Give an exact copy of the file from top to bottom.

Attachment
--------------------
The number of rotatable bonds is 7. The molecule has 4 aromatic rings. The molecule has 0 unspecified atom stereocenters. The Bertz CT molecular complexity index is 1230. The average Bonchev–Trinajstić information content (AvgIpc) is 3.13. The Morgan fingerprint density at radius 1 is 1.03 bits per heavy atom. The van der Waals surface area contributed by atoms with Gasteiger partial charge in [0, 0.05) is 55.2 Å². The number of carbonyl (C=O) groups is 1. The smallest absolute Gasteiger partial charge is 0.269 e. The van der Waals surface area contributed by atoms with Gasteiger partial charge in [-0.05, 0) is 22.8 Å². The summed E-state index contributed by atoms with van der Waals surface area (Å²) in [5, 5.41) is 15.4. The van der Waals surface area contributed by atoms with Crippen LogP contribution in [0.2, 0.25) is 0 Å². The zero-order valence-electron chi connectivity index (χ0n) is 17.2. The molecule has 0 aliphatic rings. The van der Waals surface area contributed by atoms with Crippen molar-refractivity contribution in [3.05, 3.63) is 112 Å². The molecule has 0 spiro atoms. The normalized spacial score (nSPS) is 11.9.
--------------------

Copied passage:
The number of rotatable bonds is 7. The molecule has 4 aromatic rings. The molecule has 0 unspecified atom stereocenters. The Bertz CT molecular complexity index is 1230. The average Bonchev–Trinajstić information content (AvgIpc) is 3.13. The Morgan fingerprint density at radius 1 is 1.03 bits per heavy atom. The van der Waals surface area contributed by atoms with Gasteiger partial charge in [0, 0.05) is 55.2 Å². The number of carbonyl (C=O) groups is 1. The smallest absolute Gasteiger partial charge is 0.269 e. The van der Waals surface area contributed by atoms with Gasteiger partial charge in [-0.05, 0) is 22.8 Å². The summed E-state index contributed by atoms with van der Waals surface area (Å²) in [5, 5.41) is 15.4. The van der Waals surface area contributed by atoms with Crippen LogP contribution in [0.2, 0.25) is 0 Å². The zero-order valence-electron chi connectivity index (χ0n) is 17.2. The molecule has 0 aliphatic rings. The van der Waals surface area contributed by atoms with Crippen molar-refractivity contribution in [3.05, 3.63) is 112 Å². The molecule has 0 spiro atoms. The normalized spacial score (nSPS) is 11.9.